It’s not unlike reading The Crucible from the other side, convinced all along that John Proctor and the others got what they deserved, punished for their ample sins regardless of whether witchcraft was among them. It is to declare that there cannot be an accusation without a guilty party, that every misdirected accusation is the result of conspiracy or mendacity, but not on the part of the system of authority.

All of this is exacerbated by the fashion in which magic and witchcraft are gendered within the game. It is a declared fact of Labyrinthian magical lore that only women can be witches, and it is revealed through testimony that being a witch is a condition of birth (not choice or training), of which one becomes aware in early childhood. Even so, witchcraft is described as evil, and when even a sympathetic character describes the performance of a magic act, she states that “at that moment I felt an evil presence awaken within me.”

It is a minor spoiler to reveal that one trial requires Wright to reveal that a character who has so far been presented as a man is in fact a woman. This action in any circumstances is a violation, but in the context of a Labyrinthian witch trial, where the character’s life as a man is depicted as a lie and treated in effect as well as in the words of the townspeople viewing the trial as evidence of the character deserving the fire, it is absolutely horrifying. Labyrinthia is a fantasy world, but the fact that there is no space within Labyrinthia to recognize this character as transgender instead of a woman pretending to be a man (likely for malicious purposes) is an indictment of too many of our fantasy worlds.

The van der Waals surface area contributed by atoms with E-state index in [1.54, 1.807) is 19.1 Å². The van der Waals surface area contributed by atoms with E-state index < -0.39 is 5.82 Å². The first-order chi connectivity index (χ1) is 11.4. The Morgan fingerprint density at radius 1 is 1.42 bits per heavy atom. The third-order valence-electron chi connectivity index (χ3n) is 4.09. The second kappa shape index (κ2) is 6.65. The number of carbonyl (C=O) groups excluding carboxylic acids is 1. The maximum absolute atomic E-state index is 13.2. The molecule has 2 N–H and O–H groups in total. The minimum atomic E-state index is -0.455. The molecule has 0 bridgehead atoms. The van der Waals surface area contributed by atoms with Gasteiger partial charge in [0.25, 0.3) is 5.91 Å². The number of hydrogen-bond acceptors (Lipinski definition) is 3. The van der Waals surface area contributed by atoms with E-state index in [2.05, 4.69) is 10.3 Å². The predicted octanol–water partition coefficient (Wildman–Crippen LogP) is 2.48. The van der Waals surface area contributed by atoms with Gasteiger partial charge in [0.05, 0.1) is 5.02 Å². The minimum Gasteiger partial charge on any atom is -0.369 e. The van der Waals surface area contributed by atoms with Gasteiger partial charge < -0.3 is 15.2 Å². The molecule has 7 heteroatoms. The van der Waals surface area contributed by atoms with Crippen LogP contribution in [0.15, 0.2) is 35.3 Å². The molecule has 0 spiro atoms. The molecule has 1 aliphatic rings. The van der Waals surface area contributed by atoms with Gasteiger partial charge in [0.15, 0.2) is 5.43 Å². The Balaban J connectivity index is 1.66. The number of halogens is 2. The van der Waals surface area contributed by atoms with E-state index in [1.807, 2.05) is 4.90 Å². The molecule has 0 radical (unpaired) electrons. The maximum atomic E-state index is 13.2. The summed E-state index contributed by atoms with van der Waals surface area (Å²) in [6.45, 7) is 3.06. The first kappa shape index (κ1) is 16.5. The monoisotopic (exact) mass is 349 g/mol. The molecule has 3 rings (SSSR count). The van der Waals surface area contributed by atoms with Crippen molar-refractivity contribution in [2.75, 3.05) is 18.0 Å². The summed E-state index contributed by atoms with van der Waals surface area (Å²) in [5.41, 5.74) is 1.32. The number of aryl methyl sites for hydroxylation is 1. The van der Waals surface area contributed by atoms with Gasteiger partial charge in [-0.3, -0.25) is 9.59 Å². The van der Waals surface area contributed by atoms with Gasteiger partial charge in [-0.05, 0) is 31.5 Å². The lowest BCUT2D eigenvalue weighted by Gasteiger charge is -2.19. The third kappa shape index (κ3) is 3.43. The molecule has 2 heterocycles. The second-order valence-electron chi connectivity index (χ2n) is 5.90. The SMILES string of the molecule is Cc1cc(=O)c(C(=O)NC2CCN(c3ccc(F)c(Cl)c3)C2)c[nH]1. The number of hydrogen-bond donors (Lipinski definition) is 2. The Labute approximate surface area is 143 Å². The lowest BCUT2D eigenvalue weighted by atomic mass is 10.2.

That there is no space to recognize this character as transgender is an indictment of too many of our fantasy worlds. 

In the end, the game attempts to pull back the curtain with a certain amount of Scooby-Doo. The villain is unmasked, and things, as might be expected, turn out to not be exactly as they appeared. Puzzles are solved, lessons are learned, and nearly everyone gets a happy ending. This is a fantasy, after all. The problems that remain are problems of history and lack of recognition.

In 1431, a 19-year-old woman named Jeanne who had lead a successful campaign against the English at Orleans was burned at the stake as a witch. It is common knowledge that Joan of Arc was a mystic, who claimed to hear divine voices, and whose victories in battle marked an almost supernatural turn in fortune between the English and the French. It is less widely known that the most significant evidence held against Joan, the sign of her heresy and witchcraft, was that she wore men’s clothing and kept her hair cut short.